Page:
Climate Monday: NERSC Surface Pressure Observations

February 12th, 2018

Although we often care more about the temperature and precipitation when we talk about weather, the most basic weather observation we can make is atmospheric pressure. Atmospheric pressure is really a measure of how much air is above you. That might not seem like a big deal, but clear skies are characterized by high pressure (e.g., 1020 hectopascals, or hPa) whereas storms are characterized by low pressure (e.g., 980 hPa). So air pressure was an early method of short-term weather prediction. If the pressure is dropping, a storm will likely follow. And once the pressure starts rising again, the worst is likely over. That’s useful. What’s also useful is that air pressure is easy to measure. Evangelista Torricelli made a functional mercury barometer back in the 1600s.  Today, air pressure is still one of the basic variables used to characterize weather and make forecasts.

The surface pressure network as of January 1851 (beginning of the animation).

Today’s climate visualization is 160 years of weather observations by Philip Brohan.  It’s a gargantuan 13-minute animation of all surface pressure observations dating back to 1851 that are currently freely available to the scientific community. Every frame shows all measurements for a 3-day period. That is precise! And some of the patterns are fascinating. At the beginning of the record, most of the data are from ship observations. The only land stations are in North America and Europe, and even those are limited.  Throughout the late 1800s, the USA, Europe, Russia, and Australia all see increasing coverage. At sea, changes in ship technology is apparent, as individual ships make a greater range of observations as time progresses.  The opening of the Suez and Panama Canals is also obvious. Several countries show abrupt increases in the density of their pressure networks. Japan suddenly has ample coverage in 1901; Germany increases density in the 1930s that far exceeds France. During WWII, India suddenly has a broad network, and Germany’s network reaches a peak in coverage that suddenly drops after the war. eastern China’s network becomes large in the 1950s, falls back in the 1960s, and then stays dense for good in the 1970s. Finally, the breakup of the USSR in 1991 was accompanied by a major decrease in surface pressure observations.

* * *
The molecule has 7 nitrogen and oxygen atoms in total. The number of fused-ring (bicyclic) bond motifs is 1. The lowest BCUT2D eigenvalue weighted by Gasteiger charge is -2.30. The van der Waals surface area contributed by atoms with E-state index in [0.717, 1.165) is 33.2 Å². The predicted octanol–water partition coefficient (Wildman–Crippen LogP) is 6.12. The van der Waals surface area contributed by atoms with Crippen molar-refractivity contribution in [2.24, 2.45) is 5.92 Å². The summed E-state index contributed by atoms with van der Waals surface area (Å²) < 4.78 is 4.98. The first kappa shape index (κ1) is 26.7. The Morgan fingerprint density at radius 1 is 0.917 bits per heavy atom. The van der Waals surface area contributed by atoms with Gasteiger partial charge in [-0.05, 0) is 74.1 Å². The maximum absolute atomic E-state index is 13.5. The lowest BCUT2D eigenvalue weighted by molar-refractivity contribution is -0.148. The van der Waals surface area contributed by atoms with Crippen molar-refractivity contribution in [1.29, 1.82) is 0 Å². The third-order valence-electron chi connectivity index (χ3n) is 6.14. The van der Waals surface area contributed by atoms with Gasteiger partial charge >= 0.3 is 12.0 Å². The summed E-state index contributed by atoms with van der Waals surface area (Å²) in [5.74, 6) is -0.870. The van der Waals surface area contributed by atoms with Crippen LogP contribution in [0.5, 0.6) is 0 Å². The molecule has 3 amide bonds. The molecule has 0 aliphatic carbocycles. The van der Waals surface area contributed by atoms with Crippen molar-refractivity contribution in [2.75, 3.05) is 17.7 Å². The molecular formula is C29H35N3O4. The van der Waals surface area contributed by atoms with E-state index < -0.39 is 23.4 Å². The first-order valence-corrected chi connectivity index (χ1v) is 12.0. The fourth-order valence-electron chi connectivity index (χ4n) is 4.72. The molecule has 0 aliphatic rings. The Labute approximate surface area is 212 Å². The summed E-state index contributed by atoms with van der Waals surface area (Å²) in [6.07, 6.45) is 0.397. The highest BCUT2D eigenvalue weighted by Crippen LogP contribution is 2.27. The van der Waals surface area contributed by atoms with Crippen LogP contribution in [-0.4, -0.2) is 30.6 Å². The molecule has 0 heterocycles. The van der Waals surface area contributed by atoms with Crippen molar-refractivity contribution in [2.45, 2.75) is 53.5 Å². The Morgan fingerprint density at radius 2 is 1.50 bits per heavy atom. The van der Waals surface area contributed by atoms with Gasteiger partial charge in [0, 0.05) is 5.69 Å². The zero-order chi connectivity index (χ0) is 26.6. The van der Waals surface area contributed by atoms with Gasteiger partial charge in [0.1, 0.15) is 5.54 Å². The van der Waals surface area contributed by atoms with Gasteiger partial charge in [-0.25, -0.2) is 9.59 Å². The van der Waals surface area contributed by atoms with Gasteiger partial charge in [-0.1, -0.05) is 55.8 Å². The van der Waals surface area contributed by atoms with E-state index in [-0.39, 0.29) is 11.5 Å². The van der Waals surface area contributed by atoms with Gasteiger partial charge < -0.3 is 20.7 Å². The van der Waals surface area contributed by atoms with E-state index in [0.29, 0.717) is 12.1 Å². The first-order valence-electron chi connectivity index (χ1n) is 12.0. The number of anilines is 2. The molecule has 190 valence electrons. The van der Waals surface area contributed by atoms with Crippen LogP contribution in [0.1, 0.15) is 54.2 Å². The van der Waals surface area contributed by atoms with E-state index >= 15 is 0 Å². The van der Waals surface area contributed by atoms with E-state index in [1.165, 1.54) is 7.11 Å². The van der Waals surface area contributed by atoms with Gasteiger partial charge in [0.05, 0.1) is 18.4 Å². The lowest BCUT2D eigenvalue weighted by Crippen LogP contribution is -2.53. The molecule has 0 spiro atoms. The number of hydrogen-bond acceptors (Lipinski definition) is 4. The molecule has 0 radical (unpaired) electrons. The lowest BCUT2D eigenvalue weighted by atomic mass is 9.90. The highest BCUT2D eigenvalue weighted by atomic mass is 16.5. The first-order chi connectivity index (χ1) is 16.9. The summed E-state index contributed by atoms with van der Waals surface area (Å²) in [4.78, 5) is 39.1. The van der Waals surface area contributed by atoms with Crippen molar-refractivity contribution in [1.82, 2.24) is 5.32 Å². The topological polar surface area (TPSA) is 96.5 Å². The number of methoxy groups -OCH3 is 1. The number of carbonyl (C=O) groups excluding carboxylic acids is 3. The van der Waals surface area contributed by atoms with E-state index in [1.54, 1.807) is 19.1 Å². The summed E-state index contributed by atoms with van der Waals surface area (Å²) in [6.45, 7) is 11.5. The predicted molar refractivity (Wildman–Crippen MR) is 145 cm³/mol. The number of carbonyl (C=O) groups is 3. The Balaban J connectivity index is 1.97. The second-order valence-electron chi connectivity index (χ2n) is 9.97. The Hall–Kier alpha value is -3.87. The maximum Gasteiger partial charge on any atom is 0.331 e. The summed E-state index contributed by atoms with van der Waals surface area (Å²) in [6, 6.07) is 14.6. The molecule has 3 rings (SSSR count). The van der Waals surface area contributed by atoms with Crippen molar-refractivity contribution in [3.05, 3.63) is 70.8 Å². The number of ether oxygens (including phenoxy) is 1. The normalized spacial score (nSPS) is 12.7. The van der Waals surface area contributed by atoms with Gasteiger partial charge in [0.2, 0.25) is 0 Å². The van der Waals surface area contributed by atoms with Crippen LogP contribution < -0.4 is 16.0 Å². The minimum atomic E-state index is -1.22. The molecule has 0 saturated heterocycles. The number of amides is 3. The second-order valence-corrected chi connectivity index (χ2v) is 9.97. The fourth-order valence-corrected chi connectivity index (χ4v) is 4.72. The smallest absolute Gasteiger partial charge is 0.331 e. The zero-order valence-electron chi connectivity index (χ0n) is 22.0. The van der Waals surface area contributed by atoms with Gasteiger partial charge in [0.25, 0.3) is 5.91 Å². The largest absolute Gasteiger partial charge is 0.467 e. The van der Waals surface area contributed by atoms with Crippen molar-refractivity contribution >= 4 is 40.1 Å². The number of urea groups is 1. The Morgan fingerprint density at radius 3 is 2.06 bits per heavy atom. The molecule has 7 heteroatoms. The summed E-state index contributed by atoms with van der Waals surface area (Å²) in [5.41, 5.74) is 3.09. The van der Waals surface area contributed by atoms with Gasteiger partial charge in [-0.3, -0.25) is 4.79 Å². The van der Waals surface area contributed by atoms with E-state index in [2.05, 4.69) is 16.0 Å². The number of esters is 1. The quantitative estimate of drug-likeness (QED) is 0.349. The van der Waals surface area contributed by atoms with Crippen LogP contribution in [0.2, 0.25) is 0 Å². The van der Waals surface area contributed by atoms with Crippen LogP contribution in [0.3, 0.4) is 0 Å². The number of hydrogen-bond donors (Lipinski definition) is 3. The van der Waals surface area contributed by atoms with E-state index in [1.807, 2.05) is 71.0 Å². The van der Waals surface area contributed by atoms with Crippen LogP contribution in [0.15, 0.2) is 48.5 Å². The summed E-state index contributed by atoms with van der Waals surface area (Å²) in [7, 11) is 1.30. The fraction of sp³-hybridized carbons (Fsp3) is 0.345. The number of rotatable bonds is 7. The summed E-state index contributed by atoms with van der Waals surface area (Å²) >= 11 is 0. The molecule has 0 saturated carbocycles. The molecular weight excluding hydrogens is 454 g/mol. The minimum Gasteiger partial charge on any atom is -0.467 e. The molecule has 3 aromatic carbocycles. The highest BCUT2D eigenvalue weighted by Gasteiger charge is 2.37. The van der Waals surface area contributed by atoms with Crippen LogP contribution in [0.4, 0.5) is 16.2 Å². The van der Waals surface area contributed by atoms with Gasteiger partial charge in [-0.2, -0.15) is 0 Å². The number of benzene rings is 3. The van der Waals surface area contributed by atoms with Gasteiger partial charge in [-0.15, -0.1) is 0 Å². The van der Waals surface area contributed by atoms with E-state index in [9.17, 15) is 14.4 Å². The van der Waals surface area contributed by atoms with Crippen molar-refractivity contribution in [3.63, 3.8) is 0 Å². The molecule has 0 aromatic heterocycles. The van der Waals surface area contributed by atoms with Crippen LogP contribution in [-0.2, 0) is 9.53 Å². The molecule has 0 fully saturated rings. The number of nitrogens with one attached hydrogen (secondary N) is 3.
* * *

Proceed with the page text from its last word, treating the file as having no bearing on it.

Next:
I have not dug too deep into the history of these observations, but this animation is a good window into how human technology and society can impact the availability of scientific data.  We are still reliant on shipping lanes to this day for pressure observations, and we know more about the North Atlantic than the South Pacific.  For more information about the data source, check out Internatonal Surface Pressure Databank.

The surface pressure network as of March 1970 (9:45 in the animation).

 

 

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